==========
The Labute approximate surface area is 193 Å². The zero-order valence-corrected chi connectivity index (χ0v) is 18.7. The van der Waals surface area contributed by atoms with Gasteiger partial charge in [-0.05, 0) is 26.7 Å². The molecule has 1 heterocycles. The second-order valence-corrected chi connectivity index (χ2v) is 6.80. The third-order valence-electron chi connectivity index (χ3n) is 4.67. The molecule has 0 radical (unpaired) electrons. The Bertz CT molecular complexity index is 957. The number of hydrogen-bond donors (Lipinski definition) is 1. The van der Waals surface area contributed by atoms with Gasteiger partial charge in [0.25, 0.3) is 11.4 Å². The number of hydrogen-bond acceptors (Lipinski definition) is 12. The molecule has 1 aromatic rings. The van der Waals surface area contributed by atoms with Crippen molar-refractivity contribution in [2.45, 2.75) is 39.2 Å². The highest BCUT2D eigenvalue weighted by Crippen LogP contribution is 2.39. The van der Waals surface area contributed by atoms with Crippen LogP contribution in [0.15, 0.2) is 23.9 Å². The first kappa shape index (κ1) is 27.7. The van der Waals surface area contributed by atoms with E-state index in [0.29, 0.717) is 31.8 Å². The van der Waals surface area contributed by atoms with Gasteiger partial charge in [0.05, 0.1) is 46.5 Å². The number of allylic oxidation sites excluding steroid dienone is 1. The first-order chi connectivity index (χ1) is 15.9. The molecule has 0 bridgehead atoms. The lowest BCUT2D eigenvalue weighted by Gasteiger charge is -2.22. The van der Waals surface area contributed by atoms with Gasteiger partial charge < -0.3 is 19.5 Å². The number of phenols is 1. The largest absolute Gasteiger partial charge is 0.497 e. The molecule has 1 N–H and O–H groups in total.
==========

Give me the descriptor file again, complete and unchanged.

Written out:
The Labute approximate surface area is 193 Å². The zero-order valence-corrected chi connectivity index (χ0v) is 18.7. The van der Waals surface area contributed by atoms with Gasteiger partial charge in [-0.05, 0) is 26.7 Å². The molecule has 1 heterocycles. The second-order valence-corrected chi connectivity index (χ2v) is 6.80. The third-order valence-electron chi connectivity index (χ3n) is 4.67. The molecule has 0 radical (unpaired) electrons. The Bertz CT molecular complexity index is 957. The number of hydrogen-bond donors (Lipinski definition) is 1. The van der Waals surface area contributed by atoms with Gasteiger partial charge in [0.25, 0.3) is 11.4 Å². The number of hydrogen-bond acceptors (Lipinski definition) is 12. The molecule has 1 aromatic rings. The van der Waals surface area contributed by atoms with Crippen molar-refractivity contribution in [2.45, 2.75) is 39.2 Å². The highest BCUT2D eigenvalue weighted by Crippen LogP contribution is 2.39. The van der Waals surface area contributed by atoms with Crippen LogP contribution in [0.15, 0.2) is 23.9 Å². The first kappa shape index (κ1) is 27.7. The van der Waals surface area contributed by atoms with E-state index in [0.29, 0.717) is 31.8 Å². The van der Waals surface area contributed by atoms with Gasteiger partial charge in [0.05, 0.1) is 46.5 Å². The number of allylic oxidation sites excluding steroid dienone is 1. The first-order chi connectivity index (χ1) is 15.9. The molecule has 0 bridgehead atoms. The lowest BCUT2D eigenvalue weighted by Gasteiger charge is -2.22. The van der Waals surface area contributed by atoms with Gasteiger partial charge < -0.3 is 19.5 Å². The number of phenols is 1. The largest absolute Gasteiger partial charge is 0.497 e. The molecule has 1 N–H and O–H groups in total.